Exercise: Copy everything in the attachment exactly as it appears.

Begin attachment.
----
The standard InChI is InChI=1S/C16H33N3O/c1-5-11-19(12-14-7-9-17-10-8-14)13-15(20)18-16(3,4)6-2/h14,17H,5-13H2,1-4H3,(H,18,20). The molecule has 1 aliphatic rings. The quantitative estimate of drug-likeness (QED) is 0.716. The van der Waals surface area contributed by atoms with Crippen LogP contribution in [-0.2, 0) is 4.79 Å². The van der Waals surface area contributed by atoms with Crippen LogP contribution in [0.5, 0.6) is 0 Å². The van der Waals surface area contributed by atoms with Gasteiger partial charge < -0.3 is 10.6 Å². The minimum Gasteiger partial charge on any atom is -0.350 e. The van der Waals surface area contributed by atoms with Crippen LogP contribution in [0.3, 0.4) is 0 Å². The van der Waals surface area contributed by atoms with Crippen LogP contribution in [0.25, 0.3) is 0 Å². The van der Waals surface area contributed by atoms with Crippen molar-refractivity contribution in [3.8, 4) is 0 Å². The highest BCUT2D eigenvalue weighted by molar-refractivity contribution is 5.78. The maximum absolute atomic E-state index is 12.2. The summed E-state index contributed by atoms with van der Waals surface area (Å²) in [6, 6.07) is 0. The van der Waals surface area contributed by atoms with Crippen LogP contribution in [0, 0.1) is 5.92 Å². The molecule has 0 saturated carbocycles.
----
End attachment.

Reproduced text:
The standard InChI is InChI=1S/C16H33N3O/c1-5-11-19(12-14-7-9-17-10-8-14)13-15(20)18-16(3,4)6-2/h14,17H,5-13H2,1-4H3,(H,18,20). The molecule has 1 aliphatic rings. The quantitative estimate of drug-likeness (QED) is 0.716. The van der Waals surface area contributed by atoms with Crippen LogP contribution in [-0.2, 0) is 4.79 Å². The van der Waals surface area contributed by atoms with Crippen LogP contribution in [0.5, 0.6) is 0 Å². The van der Waals surface area contributed by atoms with Gasteiger partial charge < -0.3 is 10.6 Å². The minimum Gasteiger partial charge on any atom is -0.350 e. The van der Waals surface area contributed by atoms with Crippen LogP contribution in [0.3, 0.4) is 0 Å². The van der Waals surface area contributed by atoms with Crippen LogP contribution in [0.25, 0.3) is 0 Å². The van der Waals surface area contributed by atoms with Crippen molar-refractivity contribution in [3.8, 4) is 0 Å². The highest BCUT2D eigenvalue weighted by molar-refractivity contribution is 5.78. The maximum absolute atomic E-state index is 12.2. The summed E-state index contributed by atoms with van der Waals surface area (Å²) in [6, 6.07) is 0. The van der Waals surface area contributed by atoms with Crippen LogP contribution in [0, 0.1) is 5.92 Å². The molecule has 0 saturated carbocycles.